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President must abide by the law to win public trust

OPINION
By Charles Kanjama | October 13th 2013

Charles Kanjama

[email protected]

A story is told of an aggressive businessman who wanted to teach his son a valuable lesson. And so he placed his young son on a cabinet and told him, “Jump!” His son of course, worried about the possibility of falling and injuring himself, refused to jump. But his father urged him on, holding out his hands, and repeating insistently, “Jump, daddy will catch you.” So at last, the troubled boy, trusting his father, jumps off the cabinet towards the waiting hands of his father. But at the same time, his father steps back, withdraws his hands and allows his son to fall hard to the ground. After the pained son stops crying, his father gives him the important lesson, “Never trust anyone!”

It is a shocking anecdote, if you really think about it, because the businessman was really telling his son, ‘Don’t trust anyone, not even me, except when I tell you not to trust anyone.’ And can you really love someone you do not trust? George Macdonald, the influential Scottish fantasy writer, noted, “To be trusted is a greater compliment than being loved.” Can there be an effective society unless there is trust between the governed and the government? So we must learn to trust our elected leaders, and they must learn to trust the institutions we have established, as well as to trust us to do what’s right, and to make the right choices based on enlightened self-interest.

Indeed, it is the very essence of rule of law, that we do not trust the arbitrary acts of rulers or princes; that we trust instead in a law that binds all persons, and makes us all equal before it. That in a profound sense, we are a country ruled by laws, and not by men, meaning that those who rule us must rule us according to an objective standard found in our laws, and not based on a subjective or even whimsical choice.

This concept of rule of law, famously elaborated by British jurist A.V. Dicey, is the touchstone of constitutionalism. It means that in the exercise of power, we can only trust our leaders to the extent that they trust and abide by the law. In moments of crisis, leaders are often tempted to do without the law, and the citizens more prepared to excuse the unilateral exercise of power. This is ironical, since it is in moments of crisis that those we trust are most tempted to abuse the trust placed on them.

After the Westgate terror attack, Kenyans have realised that some of those we trusted abused our trust, under the cover of calls to patriotism and unity. From those security forces who looted the Westgate Mall, to the intelligence apparatus that failed to follow through on warnings of attacks. Several other players in the saga let us down, and we are right to expect an incisive inquiry of the prelude and aftermath of the terror attack.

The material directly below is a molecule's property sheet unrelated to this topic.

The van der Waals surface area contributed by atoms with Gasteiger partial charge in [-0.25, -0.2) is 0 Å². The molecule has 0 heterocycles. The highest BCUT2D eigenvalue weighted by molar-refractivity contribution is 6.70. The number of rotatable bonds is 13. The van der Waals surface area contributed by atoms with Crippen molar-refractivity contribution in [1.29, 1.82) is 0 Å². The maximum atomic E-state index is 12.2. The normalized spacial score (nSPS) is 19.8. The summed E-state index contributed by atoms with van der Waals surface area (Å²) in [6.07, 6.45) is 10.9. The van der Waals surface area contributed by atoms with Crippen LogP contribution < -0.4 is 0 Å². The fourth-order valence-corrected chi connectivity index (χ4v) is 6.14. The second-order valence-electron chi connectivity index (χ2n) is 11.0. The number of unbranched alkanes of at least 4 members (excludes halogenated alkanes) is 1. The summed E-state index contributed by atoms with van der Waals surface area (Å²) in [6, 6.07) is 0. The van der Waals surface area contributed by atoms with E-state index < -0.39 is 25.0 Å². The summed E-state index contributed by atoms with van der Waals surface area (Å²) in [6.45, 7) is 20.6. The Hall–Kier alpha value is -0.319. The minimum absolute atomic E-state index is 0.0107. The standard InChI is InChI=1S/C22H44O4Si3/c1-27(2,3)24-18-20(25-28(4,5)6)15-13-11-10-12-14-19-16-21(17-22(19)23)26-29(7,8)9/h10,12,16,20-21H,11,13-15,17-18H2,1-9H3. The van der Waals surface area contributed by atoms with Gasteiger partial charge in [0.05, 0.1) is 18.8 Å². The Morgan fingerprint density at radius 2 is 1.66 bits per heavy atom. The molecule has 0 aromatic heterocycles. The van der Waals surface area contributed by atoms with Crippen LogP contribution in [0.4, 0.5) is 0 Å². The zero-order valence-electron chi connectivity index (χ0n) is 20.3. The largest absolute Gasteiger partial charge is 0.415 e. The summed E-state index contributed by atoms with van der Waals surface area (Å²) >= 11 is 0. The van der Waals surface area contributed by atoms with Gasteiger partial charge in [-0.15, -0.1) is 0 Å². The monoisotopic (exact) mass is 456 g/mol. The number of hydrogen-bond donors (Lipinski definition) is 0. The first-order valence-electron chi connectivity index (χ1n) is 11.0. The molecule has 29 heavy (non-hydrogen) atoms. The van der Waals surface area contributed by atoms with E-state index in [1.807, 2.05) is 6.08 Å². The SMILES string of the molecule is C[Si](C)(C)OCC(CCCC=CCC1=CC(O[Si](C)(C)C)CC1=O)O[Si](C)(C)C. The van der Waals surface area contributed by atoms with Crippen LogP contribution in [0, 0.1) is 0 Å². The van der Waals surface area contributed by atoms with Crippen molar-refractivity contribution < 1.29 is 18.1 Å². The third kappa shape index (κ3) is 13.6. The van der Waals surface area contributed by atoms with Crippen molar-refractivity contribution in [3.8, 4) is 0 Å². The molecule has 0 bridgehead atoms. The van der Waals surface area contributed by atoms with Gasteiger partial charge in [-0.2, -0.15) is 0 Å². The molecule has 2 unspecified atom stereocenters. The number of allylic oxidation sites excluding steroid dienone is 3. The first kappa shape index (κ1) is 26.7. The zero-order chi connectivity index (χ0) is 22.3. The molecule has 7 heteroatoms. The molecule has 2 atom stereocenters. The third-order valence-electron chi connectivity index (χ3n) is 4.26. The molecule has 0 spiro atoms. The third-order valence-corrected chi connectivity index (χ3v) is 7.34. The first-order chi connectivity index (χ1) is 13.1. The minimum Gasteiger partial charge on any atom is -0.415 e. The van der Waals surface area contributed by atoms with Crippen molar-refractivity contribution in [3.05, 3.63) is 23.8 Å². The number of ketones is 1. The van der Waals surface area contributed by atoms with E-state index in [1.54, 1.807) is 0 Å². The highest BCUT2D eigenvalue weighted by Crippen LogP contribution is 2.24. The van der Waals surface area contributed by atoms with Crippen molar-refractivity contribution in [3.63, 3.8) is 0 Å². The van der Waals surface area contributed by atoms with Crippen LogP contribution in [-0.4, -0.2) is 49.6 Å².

Ultimately though, the buck stops with the President, both the democratic imperative to speak truly to us, and the need to reform the entire institutional framework that led to Westgate. Our ailing security services need reform. Our crumbling criminal justice system, which seems incapable of convicting ninety percent of perpetrators, also seriously needs reform. To this end, Uhuru Kenyatta has appointed former Treasury PS, Joseph Kinyua, as Head of Public Service and Chief of Staff. No doubt, Kinyua is a brilliant appointment and a distinguished public servant. His critical role will include co-ordination of Cabinet affairs and programmes. However, this and related appointments of the President raise two critical issues.

One is the growing concern by sections of the country that Uhuru’s government appointees do not reflect the face of Kenya, that regional and ethnic diversity has now become a matter of lip-service in the public service. Notable is the loud silence by government to the genuine queries of critics about disproportionate regional balance in public appointments.

From a legal perspective, the bigger issue is the President’s failure to comply with article 132(2)(f) of the Constitution, which requires any State or public officer appointed by the President to be approved by Parliament. This is a required check in a presidential system, critical to reduce unilateralism and to ensure constitutional values are upheld in public appointments.

Considering that the President’s Chief of Staff will be co-ordinating Cabinet affairs, is it plausible that he can be appointed without similar vetting as a Cabinet Secretary? I think not. So while I want to trust the President on this, I’m asking that he also trusts our Constitution, and thus Parliament, which must vet his appointee. The rule of law demands this.

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